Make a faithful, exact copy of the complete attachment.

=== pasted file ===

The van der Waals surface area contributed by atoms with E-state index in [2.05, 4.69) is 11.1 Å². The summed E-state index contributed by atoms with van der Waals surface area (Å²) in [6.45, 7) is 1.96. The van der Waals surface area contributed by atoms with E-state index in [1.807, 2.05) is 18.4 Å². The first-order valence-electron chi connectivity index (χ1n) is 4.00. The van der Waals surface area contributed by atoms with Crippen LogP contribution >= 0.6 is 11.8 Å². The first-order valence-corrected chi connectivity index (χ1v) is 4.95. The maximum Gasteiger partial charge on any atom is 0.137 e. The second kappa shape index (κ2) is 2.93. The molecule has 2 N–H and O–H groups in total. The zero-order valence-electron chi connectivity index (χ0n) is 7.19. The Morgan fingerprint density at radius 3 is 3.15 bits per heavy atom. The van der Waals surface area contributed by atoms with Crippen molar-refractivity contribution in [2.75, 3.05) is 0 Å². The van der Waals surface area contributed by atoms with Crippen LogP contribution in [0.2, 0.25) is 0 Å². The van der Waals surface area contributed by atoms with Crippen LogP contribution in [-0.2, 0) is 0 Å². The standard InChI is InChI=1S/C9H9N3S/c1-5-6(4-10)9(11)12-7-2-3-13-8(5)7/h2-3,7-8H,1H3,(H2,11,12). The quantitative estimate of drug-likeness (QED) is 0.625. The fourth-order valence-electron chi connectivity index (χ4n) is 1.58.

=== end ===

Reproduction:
The van der Waals surface area contributed by atoms with E-state index in [2.05, 4.69) is 11.1 Å². The summed E-state index contributed by atoms with van der Waals surface area (Å²) in [6.45, 7) is 1.96. The van der Waals surface area contributed by atoms with E-state index in [1.807, 2.05) is 18.4 Å². The first-order valence-electron chi connectivity index (χ1n) is 4.00. The van der Waals surface area contributed by atoms with Crippen LogP contribution >= 0.6 is 11.8 Å². The first-order valence-corrected chi connectivity index (χ1v) is 4.95. The maximum Gasteiger partial charge on any atom is 0.137 e. The second kappa shape index (κ2) is 2.93. The molecule has 2 N–H and O–H groups in total. The zero-order valence-electron chi connectivity index (χ0n) is 7.19. The Morgan fingerprint density at radius 3 is 3.15 bits per heavy atom. The van der Waals surface area contributed by atoms with Crippen molar-refractivity contribution in [2.75, 3.05) is 0 Å². The van der Waals surface area contributed by atoms with Crippen LogP contribution in [0.2, 0.25) is 0 Å². The van der Waals surface area contributed by atoms with Crippen LogP contribution in [-0.2, 0) is 0 Å². The standard InChI is InChI=1S/C9H9N3S/c1-5-6(4-10)9(11)12-7-2-3-13-8(5)7/h2-3,7-8H,1H3,(H2,11,12). The quantitative estimate of drug-likeness (QED) is 0.625. The fourth-order valence-electron chi connectivity index (χ4n) is 1.58.